Despite an ongoing civil war that has divided the country and left more than 150,000 people dead as well as millions displaced, Syria’s government is preparing a democratic farce. Amid persisting reports of bloodshed and turmoil, officials have announced that a presidential election will be held on June 3.
“I tell the Syrian people that the time for the presidential elections has come,” parliament speaker Mohammed Laham proclaimed on Monday morning, according to the state-run SANA news agency. “We declare that presidential elections will be carried out on schedule with no delay, heedless of what some are saying from abroad in a bid to undermine our self-confidence and break down our political and democratic track.”
Syrian parliament speaker Mohammed Laham announces June 3 as the date for the country’s presidential election.
Laham defended the legitimacy of the election; he called on Syrians at home and abroad to vote and, if they wish, to stand for president. Candidates who wish to run will be able to register from Tuesday until May 1. Only those who have resided in Syria for the last ten years will be eligible, blocking any major opposition figures from running.
Meanwhile, mortar attacks by rebel forces killed at least five civilians and injured dozens near the parliament building in central Damascus this morning. The Britain-based Syrian Observatory for Human Rights also reported heavy casualties in Aleppo due to sustained government airstrikes and attacks using “barrel bombs” — crude, un-targeted explosive weapons usually rolled out of helicopters — which have caused widespread devastation in the city. The monitoring group said that 29 people were killed in Aleppo’s Al-Ferdous district on Sunday, while another 14 died in the city’s Baeedeen neighborhood.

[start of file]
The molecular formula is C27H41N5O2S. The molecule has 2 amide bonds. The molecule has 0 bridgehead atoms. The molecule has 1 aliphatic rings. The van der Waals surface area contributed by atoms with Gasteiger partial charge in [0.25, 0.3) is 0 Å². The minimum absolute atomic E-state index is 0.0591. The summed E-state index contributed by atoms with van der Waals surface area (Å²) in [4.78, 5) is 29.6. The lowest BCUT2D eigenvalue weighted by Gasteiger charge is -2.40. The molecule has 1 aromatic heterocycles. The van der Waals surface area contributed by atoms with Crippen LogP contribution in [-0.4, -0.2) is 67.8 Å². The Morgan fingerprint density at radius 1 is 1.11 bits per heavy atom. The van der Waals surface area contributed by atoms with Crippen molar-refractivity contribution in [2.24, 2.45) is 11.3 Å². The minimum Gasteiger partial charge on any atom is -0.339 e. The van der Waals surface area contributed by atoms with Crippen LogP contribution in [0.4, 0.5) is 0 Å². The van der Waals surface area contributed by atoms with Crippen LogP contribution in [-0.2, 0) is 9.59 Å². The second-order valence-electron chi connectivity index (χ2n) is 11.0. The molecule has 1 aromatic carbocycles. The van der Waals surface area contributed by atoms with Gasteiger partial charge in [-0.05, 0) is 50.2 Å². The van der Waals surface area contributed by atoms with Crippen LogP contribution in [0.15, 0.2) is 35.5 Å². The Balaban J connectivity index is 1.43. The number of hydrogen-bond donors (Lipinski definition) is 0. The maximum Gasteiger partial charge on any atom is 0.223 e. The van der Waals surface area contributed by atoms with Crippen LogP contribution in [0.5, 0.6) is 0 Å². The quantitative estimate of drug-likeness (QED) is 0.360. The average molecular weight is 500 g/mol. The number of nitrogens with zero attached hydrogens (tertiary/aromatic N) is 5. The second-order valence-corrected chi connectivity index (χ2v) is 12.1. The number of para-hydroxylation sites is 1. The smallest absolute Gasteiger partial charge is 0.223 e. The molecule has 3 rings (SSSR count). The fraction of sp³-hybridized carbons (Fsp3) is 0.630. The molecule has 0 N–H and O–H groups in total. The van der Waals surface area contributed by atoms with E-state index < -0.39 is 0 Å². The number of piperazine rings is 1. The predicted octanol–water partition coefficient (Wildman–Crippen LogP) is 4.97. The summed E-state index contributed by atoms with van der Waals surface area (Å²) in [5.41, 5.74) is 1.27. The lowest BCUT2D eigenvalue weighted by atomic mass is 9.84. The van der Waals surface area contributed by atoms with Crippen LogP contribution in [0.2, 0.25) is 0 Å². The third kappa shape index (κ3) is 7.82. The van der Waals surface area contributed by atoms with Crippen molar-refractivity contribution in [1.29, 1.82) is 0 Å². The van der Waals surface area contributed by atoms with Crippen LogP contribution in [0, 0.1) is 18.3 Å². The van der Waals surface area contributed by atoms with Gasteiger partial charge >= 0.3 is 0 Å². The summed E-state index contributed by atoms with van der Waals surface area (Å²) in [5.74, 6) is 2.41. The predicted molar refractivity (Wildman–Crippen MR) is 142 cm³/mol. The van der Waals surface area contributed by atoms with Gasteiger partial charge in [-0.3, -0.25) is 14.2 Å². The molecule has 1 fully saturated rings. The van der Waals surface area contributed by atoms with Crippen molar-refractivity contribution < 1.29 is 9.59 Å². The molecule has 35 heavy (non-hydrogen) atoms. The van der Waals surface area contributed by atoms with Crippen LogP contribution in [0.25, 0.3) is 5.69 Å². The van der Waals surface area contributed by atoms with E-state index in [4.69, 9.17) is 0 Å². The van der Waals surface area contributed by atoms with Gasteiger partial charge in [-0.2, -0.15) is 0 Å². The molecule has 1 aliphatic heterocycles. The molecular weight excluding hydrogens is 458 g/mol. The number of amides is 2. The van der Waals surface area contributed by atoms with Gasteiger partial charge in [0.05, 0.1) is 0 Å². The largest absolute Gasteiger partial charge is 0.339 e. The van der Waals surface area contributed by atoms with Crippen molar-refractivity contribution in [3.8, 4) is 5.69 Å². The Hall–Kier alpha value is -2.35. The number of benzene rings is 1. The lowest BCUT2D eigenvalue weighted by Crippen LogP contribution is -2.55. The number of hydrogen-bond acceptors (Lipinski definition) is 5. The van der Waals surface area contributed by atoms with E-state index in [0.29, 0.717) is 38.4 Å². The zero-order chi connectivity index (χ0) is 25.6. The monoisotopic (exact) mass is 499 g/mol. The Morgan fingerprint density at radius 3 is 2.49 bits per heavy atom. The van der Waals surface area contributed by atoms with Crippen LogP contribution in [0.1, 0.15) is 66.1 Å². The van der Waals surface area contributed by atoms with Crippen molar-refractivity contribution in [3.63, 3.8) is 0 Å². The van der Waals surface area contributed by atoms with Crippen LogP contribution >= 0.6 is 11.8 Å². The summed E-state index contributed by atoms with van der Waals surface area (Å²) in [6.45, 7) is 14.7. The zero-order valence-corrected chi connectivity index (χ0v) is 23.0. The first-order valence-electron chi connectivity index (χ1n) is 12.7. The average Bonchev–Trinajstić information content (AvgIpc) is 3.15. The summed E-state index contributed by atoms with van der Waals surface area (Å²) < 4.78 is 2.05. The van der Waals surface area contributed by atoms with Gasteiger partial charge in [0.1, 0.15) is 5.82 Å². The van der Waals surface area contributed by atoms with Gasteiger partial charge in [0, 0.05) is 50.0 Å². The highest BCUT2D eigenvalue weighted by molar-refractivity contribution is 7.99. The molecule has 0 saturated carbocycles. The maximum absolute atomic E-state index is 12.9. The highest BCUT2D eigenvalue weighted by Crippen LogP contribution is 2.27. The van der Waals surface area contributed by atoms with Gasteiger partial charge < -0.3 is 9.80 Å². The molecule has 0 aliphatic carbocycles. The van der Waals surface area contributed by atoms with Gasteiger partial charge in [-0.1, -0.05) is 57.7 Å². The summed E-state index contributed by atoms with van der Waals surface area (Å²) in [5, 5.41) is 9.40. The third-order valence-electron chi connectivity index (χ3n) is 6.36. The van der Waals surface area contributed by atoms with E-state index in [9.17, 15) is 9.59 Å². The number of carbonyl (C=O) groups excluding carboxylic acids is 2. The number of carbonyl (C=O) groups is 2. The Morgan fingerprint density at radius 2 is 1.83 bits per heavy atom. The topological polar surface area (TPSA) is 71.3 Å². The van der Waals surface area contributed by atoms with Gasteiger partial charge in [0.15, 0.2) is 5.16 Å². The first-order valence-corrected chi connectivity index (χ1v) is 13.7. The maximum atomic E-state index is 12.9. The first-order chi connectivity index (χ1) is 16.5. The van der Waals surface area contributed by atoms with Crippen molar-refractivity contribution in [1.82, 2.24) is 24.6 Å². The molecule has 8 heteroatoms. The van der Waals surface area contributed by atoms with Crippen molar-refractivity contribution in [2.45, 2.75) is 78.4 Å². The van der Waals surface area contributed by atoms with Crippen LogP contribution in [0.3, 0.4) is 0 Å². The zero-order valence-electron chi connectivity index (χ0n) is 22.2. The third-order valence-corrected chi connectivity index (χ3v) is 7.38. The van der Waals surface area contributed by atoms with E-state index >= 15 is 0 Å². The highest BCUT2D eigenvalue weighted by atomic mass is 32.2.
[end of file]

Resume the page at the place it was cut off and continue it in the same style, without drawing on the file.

Footage shows the aftermath of airstrikes on Aleppo’s southern Al-Ferdous district.
The shelling of parliament by rebels was likely symbolic, meant to strike at the heart of President Bashar al-Assad’s power base. Armed opposition groups have also recently staged a concerted offensive in coastal province of Latakia, a stronghold of Assad’s supporters. Nevertheless, government forces have recently made significant advances into rebel-held areas, taking advantage of rebel infighting and their continued lack of equipment.
Assad, who assumed office following the death of his father Hafez in 2000, is expected to announce his pursuit of another seven-year term, defying the mass uprising against his rule that recently entered its fourth year.
He ran unopposed in 2007, but an electoral law that could potentially allow other candidates to run was approved by parliament earlier this month. Few opposition figures can expect anything approaching a normal democratic process, however. An image being widely shared on social media sites neatly illustrates the perceived lack of choice.
Syria was ranked 164th out of 167 in the Economist Intelligence Unit’s Democracy Index 2012.
President Bashar al-Assad visited the Christian town of Maaloula in Syria on April 20 to mark Easter Sunday.
Assad seems to be in the campaigning mood. Reflecting confidence following his army’s advances against the rebels, he paid an Easter Sunday visit to the historic town of Maaloula, north of Damascus, which has a large Christian population. He continues to portray himself as a protector of Syria’s minorities and culture against “terrorist” opposition groups.
Syrians living outside the country can vote beginning on May 28. But it remains to be seen how the election will be managed during a war that has involved brutal fighting in the country's major cities, displacing at least 6.5 million of its citizens and causing another 2.6 million to flee the country, according to the United Nations High Commissioner for Refugees.